The son of an English woman and Sierra Leonean Creole physician, the composer Samuel Coleridge-Taylor was born in 1875 and only lived to the age of thirty-seven.  Yet his contribution to music was profound and continues to resonate with many musicians today as well as Creoles, Africans, and African Americans who may view his accomplishments as particularly noteworthy given the obstacles he faced and the hurdles he overcame to make a name for himself.  As a man of Creole heritage who led a distinguished career as a composer, his legacy is inspirational for many reasons and his story is important to remember.

Family Background

Growing up without a father present in the 1870s was likely as challenging as in the 1970s.  Missing a parent’s love, devotion, care can never be an easy predicament no matter what century is in question.  Coleridge-Taylor was born after his father returned to Africa.  In fact, historians aren’t certain his father was aware he had a son.  Coleridge-Taylor was given his father’s surname at birth, Taylor and Coleridge was his given middle name (after the poet).  Eventually he adopted the hyphen to link the two names.

Alice Hare Martin was seventeen when she met Daniel Peter Hughes Taylor who was studying in England having come from Freetown in Sierra Leone.  Biographers have pieced together a history of Martin and found that she herself was born illegitimately.  She was young when she began seeing Taylor and their relationship was extraordinary for the times in that part of the world.  In fact, he is believed to have left England because of prejudice and an inability to procure productive work as a physician.  Hence, he returned to Africa and did not return to England.

Coleridge-Taylor’s Childhood

As a child of color, Coleridge-Taylor would have stood out from other children where he grew up in Croydon, but he was discovered to be a prodigy with the violin.  Alice remarried and had other children and Coleridge-Taylor grew up within her family and was recognized early on by other family members for his talents.  In spite of his talent, he would play a child’s violin his grandfather gave him until he attended the Royal College of Music.  Though Coleridge-Taylor was known at school for his talent and won various competitions, he did suffer for his looks which were so different from other students.  In fact, there is a report that suggests his hair was set on fire by other students.  Even so, he continued to hone his talent which would take him far.

The Development of a Composer

While there is little doubt that Coleridge-Taylor experienced racism and many challenges associated with it, he did have a few important people in his corner supporting him and urging him forward.  His mother was inspirational for him and he often played her new melodies.  His music teacher and later some musical patrons would prove especially helpful to him.  In fact, it was a patron who may have known Coleridge-Taylor’s father who persuaded the Royal College of Music to accept the boy and take him on as a student.  By age fifteen, Coleridge-Taylor became well-known and locally famous.  He also added piano playing to his musical repertoire and composition appeared to be his strong suit.

Rising above It All

For Coleridge-Taylor, talent and dedication to music along with a couple opportunities led to his rise at a time when it was particularly hard from someone of color to rise beyond such challenging circumstances.   His promise was realized and he became a professor of music at the Crystal Palace School of Music.  He also conducted Croydon’s symphony.  His stardom came, however, with his trilogy of cantatas known as Hiawatha’s Wedding Feast.  He had composed other pieces of note, as well, but it was Hiawatha’s Wedding Feast that brought him to America to tour several times.  In fact, his celebrity became so well known in England and America that he was even invited to the White House and met with President Theodore Roosevelt.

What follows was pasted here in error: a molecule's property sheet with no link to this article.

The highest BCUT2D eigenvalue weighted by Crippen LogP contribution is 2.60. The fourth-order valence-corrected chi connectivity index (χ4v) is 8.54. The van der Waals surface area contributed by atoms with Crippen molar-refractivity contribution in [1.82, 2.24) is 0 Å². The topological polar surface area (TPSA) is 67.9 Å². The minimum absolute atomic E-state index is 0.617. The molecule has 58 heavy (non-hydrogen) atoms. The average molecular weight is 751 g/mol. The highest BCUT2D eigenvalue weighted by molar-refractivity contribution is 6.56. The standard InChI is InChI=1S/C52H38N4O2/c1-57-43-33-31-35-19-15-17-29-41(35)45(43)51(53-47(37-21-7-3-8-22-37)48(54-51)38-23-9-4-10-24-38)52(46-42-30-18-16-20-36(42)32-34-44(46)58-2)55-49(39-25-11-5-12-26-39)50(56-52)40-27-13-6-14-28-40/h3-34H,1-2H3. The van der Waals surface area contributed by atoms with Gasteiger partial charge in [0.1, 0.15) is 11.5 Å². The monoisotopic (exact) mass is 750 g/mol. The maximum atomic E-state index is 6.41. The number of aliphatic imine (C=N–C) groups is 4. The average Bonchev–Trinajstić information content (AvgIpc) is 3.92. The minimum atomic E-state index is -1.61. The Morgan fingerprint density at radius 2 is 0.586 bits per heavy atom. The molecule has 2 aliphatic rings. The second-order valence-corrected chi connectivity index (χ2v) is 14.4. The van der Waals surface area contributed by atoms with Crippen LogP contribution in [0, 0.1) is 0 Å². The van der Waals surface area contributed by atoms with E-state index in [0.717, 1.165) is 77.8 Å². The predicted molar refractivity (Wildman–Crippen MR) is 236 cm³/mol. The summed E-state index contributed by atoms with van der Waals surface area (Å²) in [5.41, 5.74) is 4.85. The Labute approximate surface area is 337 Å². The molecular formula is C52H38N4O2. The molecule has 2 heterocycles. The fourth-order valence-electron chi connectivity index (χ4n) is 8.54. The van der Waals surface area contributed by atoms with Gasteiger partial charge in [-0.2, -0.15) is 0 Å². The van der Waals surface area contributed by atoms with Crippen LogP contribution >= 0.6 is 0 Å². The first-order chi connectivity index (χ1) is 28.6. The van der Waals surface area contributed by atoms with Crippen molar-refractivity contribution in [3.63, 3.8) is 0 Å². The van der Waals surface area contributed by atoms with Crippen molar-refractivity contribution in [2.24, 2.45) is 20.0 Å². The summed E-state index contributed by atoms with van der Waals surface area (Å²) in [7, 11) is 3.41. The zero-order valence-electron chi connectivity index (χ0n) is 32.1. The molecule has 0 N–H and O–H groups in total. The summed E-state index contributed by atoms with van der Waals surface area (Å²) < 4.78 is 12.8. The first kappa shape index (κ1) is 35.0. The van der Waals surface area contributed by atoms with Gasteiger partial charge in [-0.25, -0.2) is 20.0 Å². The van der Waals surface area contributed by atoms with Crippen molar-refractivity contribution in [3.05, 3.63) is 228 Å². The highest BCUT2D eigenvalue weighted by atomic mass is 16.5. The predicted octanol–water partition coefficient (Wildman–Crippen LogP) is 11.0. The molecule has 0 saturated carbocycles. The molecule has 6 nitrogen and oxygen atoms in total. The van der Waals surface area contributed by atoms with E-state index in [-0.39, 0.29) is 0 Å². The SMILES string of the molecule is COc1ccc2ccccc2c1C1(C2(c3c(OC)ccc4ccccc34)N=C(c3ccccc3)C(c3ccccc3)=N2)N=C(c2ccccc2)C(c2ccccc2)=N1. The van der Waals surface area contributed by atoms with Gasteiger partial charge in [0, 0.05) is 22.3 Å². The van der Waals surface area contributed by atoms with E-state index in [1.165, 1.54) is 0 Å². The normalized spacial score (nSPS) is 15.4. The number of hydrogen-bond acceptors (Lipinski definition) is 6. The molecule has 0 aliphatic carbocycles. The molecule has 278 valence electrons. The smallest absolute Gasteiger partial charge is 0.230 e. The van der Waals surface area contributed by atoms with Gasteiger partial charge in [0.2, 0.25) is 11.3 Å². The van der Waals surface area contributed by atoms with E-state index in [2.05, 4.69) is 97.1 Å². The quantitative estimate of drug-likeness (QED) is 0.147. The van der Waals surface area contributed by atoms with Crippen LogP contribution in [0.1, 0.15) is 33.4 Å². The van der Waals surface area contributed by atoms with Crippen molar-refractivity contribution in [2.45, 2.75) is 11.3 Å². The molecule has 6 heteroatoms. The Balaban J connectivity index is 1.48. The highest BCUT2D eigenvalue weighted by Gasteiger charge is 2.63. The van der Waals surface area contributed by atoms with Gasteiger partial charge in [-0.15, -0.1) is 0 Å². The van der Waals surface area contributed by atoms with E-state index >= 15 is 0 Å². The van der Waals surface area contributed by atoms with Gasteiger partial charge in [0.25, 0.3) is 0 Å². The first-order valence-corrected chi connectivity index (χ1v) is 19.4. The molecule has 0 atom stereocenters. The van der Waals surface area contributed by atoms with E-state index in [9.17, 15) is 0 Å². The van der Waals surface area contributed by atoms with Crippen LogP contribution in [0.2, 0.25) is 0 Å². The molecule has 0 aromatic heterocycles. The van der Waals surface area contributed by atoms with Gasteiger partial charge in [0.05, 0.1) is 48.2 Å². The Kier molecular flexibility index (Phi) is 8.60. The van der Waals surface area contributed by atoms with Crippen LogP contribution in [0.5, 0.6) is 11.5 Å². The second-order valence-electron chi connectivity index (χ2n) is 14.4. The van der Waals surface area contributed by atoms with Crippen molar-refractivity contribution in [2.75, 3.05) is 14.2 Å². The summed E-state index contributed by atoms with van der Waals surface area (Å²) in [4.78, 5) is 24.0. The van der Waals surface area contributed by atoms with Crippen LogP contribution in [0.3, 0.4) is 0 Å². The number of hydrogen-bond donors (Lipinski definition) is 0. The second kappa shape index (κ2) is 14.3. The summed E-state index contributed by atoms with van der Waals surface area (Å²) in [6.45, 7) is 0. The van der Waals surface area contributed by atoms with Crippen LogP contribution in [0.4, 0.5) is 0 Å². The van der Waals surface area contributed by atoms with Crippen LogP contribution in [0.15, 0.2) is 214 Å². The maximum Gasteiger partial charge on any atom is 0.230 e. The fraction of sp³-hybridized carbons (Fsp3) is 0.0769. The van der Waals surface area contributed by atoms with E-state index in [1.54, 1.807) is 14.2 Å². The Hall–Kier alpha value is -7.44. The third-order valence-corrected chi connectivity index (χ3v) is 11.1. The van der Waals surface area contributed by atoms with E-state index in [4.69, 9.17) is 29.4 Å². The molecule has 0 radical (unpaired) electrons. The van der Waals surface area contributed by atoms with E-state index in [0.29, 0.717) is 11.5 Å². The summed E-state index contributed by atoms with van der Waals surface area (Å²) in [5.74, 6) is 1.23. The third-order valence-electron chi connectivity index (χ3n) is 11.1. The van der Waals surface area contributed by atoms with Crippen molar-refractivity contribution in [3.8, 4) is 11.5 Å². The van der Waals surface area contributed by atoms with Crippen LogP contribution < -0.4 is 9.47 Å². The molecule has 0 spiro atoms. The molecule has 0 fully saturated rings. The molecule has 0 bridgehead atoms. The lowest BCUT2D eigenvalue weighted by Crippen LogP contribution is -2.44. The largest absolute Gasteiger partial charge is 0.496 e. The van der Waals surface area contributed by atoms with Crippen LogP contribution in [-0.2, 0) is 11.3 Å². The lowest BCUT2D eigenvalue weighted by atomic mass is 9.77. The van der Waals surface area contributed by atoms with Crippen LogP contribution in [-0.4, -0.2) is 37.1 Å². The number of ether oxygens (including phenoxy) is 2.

Coleridge-Taylor died in 1912 at the age of thirty-seven of pneumonia.  He left behind a body of work that inspired composers after him; yet, his inspiration is also tied to his struggle to overcome extraordinary difficulties.  His parent’s relationship, quite unusual for the era, and lack of a father were early difficulties, but his devotion to music allowed him to grow past the obstacles that threatened to keep him down.  One of the most inspiring aspects of his career came later when he was persuaded to begin to examine the music of Africa, the music of his ancestors–the ancestors he did not know but were part of his blood.  Poets of the era convinced him to put their poetry to music and to explore his African influences.

Given time, Coleridge-Taylor might have infused more African influences into his compositions.  As it was, he was able to pass on his gifts to a daughter who became a composer in her own right–also no simple feat for a woman in those days.  Coleridge-Taylor also had a son.  He had married an English woman who attended music school with him and while their relationship was early frowned upon because of his ancestry, the couple transcended the racism that seemed to always nip at the heels of the composer.  Yet so revered did he become that the king allowed Coleridge-Taylor’s wife a widow’s pension upon his death.

Today he is revered among Creoles as well as African Americans and people of African descent.  Yet he is inspirational to all artists who hone their skills and overcome their individual circumstances and challenges whatever they may be.  His work stands as a testament to that perseverance, that will to succeed and to see his talent fully realized and respected on the international stage.